A pious canine argues with a camel, a windy night lasts for years, and a Javanese keris blade is wielded to murder a village witch in Fairoz Ahmad’s enchanting short story collection Interpreter of Winds. A quick and charming read, this book includes four magical tales across Islamic communities in the Indonesian and Malay world. Some take place in a stylized colonial past and some in the contemporary world, where current struggles crash against the fantastical.
Various degrees of financial precariousness and a vibrant—yet maddingly hot and humid—Malaysia are the theme and setting of Tash Aw’s newest novel We, The Survivors. Through the main character Ah Hock, an ethnically Hokkien Chinese Malaysian, a tantalizing story of broken family life that crisscrosses both the megacity of Kuala Lumpur and the tropical provinces and crashes violently into the country’s often callous use of “dark-skinned and foreign” migrants from Bangladesh, Myanmar, and Nepal.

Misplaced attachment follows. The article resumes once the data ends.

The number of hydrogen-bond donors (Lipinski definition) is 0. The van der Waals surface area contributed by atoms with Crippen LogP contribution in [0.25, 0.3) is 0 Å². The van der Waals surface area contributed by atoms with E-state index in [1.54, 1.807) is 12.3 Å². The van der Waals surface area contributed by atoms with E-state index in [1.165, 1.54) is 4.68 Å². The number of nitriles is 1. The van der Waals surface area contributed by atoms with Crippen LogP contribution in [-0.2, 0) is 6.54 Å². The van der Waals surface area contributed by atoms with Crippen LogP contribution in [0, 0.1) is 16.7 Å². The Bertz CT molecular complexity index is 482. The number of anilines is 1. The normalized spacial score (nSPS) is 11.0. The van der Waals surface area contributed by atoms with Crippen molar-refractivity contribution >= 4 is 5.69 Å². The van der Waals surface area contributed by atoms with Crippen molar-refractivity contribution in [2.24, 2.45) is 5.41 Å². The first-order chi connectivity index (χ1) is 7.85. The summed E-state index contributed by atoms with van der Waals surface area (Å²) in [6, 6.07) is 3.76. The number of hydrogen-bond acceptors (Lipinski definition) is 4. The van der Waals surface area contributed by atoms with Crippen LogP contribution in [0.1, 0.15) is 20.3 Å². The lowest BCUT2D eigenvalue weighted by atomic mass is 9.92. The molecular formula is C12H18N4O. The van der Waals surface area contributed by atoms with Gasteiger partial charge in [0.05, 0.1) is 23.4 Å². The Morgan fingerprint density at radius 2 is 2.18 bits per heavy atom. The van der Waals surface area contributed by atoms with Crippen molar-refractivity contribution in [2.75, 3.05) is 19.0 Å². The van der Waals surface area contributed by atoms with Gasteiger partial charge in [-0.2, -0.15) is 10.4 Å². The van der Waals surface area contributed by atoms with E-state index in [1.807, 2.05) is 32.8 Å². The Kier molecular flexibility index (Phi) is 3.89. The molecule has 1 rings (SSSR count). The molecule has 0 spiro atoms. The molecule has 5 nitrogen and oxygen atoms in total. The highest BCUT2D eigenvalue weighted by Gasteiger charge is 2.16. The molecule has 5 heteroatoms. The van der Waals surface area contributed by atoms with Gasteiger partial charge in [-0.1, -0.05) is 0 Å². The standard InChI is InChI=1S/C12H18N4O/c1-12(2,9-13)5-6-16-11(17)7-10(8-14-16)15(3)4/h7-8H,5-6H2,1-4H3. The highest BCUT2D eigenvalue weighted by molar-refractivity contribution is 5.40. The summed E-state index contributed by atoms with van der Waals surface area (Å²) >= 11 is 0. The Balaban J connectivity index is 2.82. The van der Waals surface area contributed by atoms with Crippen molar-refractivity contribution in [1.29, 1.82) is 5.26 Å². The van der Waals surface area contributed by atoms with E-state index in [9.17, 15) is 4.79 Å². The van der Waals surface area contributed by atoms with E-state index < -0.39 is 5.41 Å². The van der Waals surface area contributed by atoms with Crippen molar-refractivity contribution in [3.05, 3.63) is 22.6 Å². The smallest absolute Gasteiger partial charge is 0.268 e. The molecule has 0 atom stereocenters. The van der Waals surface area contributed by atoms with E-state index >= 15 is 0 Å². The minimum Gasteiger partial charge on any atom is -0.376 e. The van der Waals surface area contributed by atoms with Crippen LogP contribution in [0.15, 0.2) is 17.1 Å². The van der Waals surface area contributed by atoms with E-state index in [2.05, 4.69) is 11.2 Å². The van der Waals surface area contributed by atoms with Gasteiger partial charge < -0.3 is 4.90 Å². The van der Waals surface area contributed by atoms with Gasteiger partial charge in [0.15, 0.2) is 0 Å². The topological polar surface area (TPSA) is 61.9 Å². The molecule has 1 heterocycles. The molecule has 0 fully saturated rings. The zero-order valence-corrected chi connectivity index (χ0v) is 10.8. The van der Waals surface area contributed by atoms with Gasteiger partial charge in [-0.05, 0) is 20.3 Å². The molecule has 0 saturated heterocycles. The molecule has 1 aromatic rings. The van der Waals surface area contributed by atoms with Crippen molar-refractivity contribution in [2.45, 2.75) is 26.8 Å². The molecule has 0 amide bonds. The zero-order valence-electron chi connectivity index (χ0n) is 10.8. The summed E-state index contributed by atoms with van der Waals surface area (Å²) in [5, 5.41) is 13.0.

Dark secrets in the steamy jungle of British colonial Malaya are the subject of this engrossing retelling of William Somerset Maugham’s short story, The Force of Circumstance.
Malaysian-Chinese Yangsze Choo’s best-selling debut historical novel, The Ghost Bride was set in late 19th century Malaya with an immediately compelling premise: a young Chinese girl in is married off to a ghost.
Beyond Debt describes efforts to create a transnational economy free of debt. Based on research in Malaysia, Daromir Rudnyckyj illustrates how the state, led by the central bank, seeks to make Kuala Lumpur “the New York of the Muslim world”—the central node of global financial activity conducted in accordance with Islam.
One of Asia’s foremost historians on the Chinese diaspora, Wang Gungwu now tells his own history in Home is not Here, an account of Wang’s younger days up until his university studies, spanning three countries across Asia.
China has developed a reputation for confounding naysayers. Will Doig starts High-Speed Empire with an anecdote of the World Bank castigating Shanghai in 1991 for deciding to build a Metro; the suggestion was that maybe focusing on infrastructure for bicycles might be a better use of resources.